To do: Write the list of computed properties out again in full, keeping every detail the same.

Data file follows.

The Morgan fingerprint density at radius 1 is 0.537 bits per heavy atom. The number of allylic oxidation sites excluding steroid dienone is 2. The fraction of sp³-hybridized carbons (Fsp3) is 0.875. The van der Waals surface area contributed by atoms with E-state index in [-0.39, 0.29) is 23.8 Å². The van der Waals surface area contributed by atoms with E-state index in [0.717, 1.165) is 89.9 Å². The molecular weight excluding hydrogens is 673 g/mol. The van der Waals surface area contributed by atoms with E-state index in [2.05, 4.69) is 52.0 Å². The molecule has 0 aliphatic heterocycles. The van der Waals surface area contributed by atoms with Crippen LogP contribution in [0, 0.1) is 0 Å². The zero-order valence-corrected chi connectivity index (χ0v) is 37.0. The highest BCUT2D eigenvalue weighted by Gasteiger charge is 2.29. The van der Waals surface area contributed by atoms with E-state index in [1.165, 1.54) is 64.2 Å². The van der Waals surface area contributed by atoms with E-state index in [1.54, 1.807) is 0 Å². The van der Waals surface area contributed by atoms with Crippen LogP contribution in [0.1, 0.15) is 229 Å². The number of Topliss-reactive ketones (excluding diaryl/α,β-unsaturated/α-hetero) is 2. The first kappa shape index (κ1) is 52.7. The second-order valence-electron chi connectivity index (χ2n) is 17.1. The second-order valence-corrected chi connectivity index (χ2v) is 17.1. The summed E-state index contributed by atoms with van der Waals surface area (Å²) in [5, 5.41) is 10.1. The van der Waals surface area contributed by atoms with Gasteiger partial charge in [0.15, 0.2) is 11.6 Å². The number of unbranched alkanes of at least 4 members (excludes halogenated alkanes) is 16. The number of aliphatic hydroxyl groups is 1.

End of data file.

The Morgan fingerprint density at radius 1 is 0.537 bits per heavy atom. The number of allylic oxidation sites excluding steroid dienone is 2. The fraction of sp³-hybridized carbons (Fsp3) is 0.875. The van der Waals surface area contributed by atoms with E-state index in [-0.39, 0.29) is 23.8 Å². The van der Waals surface area contributed by atoms with E-state index in [0.717, 1.165) is 89.9 Å². The molecular weight excluding hydrogens is 673 g/mol. The van der Waals surface area contributed by atoms with E-state index in [2.05, 4.69) is 52.0 Å². The molecule has 0 aliphatic heterocycles. The van der Waals surface area contributed by atoms with Crippen LogP contribution in [0, 0.1) is 0 Å². The zero-order valence-corrected chi connectivity index (χ0v) is 37.0. The highest BCUT2D eigenvalue weighted by Gasteiger charge is 2.29. The van der Waals surface area contributed by atoms with E-state index in [1.165, 1.54) is 64.2 Å². The van der Waals surface area contributed by atoms with E-state index in [1.54, 1.807) is 0 Å². The van der Waals surface area contributed by atoms with Crippen LogP contribution in [0.1, 0.15) is 229 Å². The number of Topliss-reactive ketones (excluding diaryl/α,β-unsaturated/α-hetero) is 2. The first kappa shape index (κ1) is 52.7. The second-order valence-electron chi connectivity index (χ2n) is 17.1. The second-order valence-corrected chi connectivity index (χ2v) is 17.1. The summed E-state index contributed by atoms with van der Waals surface area (Å²) in [5, 5.41) is 10.1. The van der Waals surface area contributed by atoms with Gasteiger partial charge in [0.15, 0.2) is 11.6 Å². The number of unbranched alkanes of at least 4 members (excludes halogenated alkanes) is 16. The number of aliphatic hydroxyl groups is 1.